For those who desire to be more aware and contemplative about the media they consume-- whether via television or the Internet, regarding politics or pop culture, on the computer or a video game console-- read this lucidly written book. Dill takes us on an informative and often humorous ride through this investigation of how powerful an influence the media can have on our perceptions of reality. The reality, truly, is that many of "our" thoughts are not truly our own, but rather implanted and shaped by the media. Dill references, in an accessible and colloquial manner, many studies to support this hypothesis. For example, subjects who viewed images of stereotypical African-American video game characters were shown to rate an African-American political candidate more poorly than those who saw images of positive figures like Obama or MLK (Dill's own study). Especially interesting was her analysis of the skewed way in which video games portray the genders and different races-- the occupations they typically hold, or how they typically look, etc. For example, 75% of Asian men were martial artists, compared to 6% of white and 5% of AA men.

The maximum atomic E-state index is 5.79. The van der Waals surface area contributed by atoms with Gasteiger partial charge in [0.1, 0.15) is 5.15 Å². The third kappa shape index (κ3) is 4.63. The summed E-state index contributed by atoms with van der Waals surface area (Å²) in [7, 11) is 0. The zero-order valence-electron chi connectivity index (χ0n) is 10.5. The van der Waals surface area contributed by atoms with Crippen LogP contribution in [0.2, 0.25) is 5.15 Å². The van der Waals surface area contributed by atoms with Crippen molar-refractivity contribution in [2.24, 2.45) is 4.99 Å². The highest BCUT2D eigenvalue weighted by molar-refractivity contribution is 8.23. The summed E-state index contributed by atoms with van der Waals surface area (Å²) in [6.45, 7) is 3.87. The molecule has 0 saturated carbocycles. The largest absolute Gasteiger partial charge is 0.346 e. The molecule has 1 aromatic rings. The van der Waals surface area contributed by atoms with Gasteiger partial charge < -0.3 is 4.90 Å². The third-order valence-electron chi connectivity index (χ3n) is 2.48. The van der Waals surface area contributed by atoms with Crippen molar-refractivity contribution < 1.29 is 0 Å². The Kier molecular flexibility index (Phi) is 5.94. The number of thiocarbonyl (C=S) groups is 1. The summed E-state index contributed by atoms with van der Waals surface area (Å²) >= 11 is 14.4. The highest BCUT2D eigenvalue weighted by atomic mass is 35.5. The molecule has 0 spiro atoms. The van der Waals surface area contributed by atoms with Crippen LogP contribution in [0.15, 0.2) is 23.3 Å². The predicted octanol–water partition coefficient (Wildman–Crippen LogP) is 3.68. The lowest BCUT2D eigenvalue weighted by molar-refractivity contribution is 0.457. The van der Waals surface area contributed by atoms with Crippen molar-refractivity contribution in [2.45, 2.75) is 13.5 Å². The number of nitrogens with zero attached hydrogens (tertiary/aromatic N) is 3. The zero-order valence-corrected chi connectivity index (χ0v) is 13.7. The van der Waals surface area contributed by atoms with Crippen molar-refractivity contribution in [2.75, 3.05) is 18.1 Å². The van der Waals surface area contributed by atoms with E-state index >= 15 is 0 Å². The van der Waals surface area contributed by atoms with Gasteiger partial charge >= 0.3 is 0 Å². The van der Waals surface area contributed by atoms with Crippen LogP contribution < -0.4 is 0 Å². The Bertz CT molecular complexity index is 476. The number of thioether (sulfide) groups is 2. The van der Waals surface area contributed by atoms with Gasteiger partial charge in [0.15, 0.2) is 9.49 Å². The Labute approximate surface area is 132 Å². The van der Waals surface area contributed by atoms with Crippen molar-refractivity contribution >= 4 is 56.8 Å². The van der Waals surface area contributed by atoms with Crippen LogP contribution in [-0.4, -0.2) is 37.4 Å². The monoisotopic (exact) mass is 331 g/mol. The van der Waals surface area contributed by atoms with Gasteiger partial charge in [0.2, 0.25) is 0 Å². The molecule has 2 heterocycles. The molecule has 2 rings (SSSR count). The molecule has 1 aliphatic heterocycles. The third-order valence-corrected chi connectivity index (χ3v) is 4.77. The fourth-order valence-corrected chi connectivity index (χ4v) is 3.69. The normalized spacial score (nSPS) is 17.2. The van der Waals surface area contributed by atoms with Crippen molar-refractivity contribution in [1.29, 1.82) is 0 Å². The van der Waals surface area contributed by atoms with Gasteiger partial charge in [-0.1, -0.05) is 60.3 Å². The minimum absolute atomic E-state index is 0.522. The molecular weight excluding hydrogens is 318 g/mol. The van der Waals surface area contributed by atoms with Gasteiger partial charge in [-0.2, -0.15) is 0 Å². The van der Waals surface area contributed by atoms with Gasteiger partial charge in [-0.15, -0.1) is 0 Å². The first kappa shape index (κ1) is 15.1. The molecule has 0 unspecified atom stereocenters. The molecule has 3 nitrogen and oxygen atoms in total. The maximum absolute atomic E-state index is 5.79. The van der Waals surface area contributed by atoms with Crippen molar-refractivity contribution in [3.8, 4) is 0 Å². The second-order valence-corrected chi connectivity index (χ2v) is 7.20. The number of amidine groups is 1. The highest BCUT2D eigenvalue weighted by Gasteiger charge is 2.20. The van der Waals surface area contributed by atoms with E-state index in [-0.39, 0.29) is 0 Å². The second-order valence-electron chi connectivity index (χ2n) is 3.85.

Read this book, and I guarantee that you won't be able to "leave your brain at the door" any more when you go to the theatre! (And that's a good thing, I suspect.)
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1 of 2 people found the following review helpful By K. LaMothe on June 23, 2010
Format: Hardcover